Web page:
TULAGI HOTEL by Heikki Hietala

tulagi hotelI went through a period where my main focus of interest was World War II.   You know the books, The Naked and the Dead, the Army at Dawn, Sloughterhouse Five, The Thin Red Line, The Longest Day,  A Separate Peace, The Pianist, Captain Corelli’s Mandolin, The Guns of Navarone, Das Boot, Winds of War,  and many many others.  I can’t remember them all.  Most were heavy, serious and heartbreaking.  I got over my obsession.  I moved on.  Chick Lit,  Heavy Drama,  the Medieval era,  Sci fi,  Space, and the Zombie Apocalypse were calling my name.

I recently came across this little beauty and was immediately drawn back into the forties and the Pacific Theater.   Yeah.  Day of Infamy, Run Silent, Run Deep.  And I thought, ummm, do I really want to be back fighting the Japanese and all that torture stuff?  Eeeeuuu.  No.  I want to keep to my daisy-filled hillsides policy of head-in-the-sand reading.

But then it said ‘romance, adventure’.  OK, maybe I would give it a peek.  Am I glad I did.  And here’s why.

It’s about two guys, both with an obsession for flying from childhood, both really talented, both destined to be Aces.  They meet at flight school, form a deep friendship, and are stationed together on a base in the Solomon Islands, Halavo Bay, where they alternate as wing man for each other.

A large part of the book is about the friendship and flying done during the war by the two friends, Don Wheeler and Jack McGuire.  It is all so beautifully written,  the dog fights in the air, the time on the ground, life during the war in the Pacific.  We follow Jack as he submerges into a meltdown after Don’s death, we follow him to Pensacola where he does some flight instructing which he hates, back to Halavo, and the end of the war.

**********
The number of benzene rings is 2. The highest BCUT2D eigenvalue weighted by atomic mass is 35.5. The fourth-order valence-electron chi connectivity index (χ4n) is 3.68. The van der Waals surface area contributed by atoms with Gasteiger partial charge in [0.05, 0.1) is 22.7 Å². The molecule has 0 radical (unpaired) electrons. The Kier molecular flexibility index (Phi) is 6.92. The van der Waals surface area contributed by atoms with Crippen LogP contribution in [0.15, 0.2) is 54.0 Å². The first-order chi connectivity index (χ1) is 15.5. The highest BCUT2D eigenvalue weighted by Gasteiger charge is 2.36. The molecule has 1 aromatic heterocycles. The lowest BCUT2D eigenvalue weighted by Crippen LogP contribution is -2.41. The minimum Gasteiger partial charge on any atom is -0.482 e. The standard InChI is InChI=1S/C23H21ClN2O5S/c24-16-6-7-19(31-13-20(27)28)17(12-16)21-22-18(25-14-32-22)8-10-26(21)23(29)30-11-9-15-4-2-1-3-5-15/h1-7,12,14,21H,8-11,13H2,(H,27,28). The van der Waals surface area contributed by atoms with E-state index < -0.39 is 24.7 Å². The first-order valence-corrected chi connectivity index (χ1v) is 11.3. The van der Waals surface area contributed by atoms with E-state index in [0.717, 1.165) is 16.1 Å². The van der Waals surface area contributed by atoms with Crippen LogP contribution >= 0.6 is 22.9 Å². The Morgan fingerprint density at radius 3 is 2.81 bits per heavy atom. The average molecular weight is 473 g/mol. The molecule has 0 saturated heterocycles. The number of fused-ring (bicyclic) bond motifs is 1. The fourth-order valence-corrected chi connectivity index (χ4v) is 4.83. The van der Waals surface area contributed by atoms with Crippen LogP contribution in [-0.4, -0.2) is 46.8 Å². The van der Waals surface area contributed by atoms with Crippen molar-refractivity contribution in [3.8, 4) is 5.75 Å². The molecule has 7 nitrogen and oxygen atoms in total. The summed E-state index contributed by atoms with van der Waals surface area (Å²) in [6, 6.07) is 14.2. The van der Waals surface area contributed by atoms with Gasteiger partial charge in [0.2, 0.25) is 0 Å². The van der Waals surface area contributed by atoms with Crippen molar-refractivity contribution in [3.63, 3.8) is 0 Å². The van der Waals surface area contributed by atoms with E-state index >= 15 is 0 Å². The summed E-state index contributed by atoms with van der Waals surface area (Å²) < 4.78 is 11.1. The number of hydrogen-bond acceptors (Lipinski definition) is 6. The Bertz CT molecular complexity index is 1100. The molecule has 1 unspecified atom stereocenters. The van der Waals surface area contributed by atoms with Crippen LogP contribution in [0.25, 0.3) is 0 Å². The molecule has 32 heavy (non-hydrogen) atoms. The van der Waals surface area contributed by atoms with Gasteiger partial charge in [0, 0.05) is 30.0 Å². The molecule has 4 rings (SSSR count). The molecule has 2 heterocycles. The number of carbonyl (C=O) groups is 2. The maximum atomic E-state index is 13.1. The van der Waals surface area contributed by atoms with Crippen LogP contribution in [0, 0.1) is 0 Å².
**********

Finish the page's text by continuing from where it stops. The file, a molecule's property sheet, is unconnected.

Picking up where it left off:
After the war, he goes home to the family farm in Nebraska, to negotiate a division of the estate with his two sisters as both his parents have since died.   He takes some college courses in agronomy, realizes that his heart is not in Nebraska, and makes a decision to go back to the Tulagi/Halavo area, buy some military surplus float planes,  and an old rundown plantation on the island of Halavo where he intends to develop a hotel for what he hopes will be the coming tourist trade.  His native friend from the war days has stowed away a bunch of quonset huts which they will use for cabins and the main buildings until he can renovate the plantation house, almost in ruins.

We first meet Jack when the widow of his friend Don appears at the hotel out of the blue in an attempt to get closure on his death, which she cannot get past.   Nobody ever knew Don was married, and it was a real shocker to see this lady!   And the romance part comes in when Jack, always a shy, timid kind of guy, falls for her.  What comes of it?  You have to read the book to find out.

It’s a lovely book,  and has something for us all.  Let me leave you with two quotes.   His friend Don, Jack later finds out, was a huge aficionado of Omar Khayyam and his quatrains.   He wanted the number 71 painted on his airplane’s nose.   It was Omar Khayyam’s quatrain 71:

The Moving Finger writes: and, having writ

Moves on; nor all your Piety nor Wit

Shall lure it back to cancel half a Line,

Nor all your Tears wash out a Word of it.

And Jack at last discovers that

Home was not just a place, and happiness was not just a person.  Home was a set of thoughts interconnected with a place, bound to each other like yarn in a loom.

Just a beautiful book.

 

 

 

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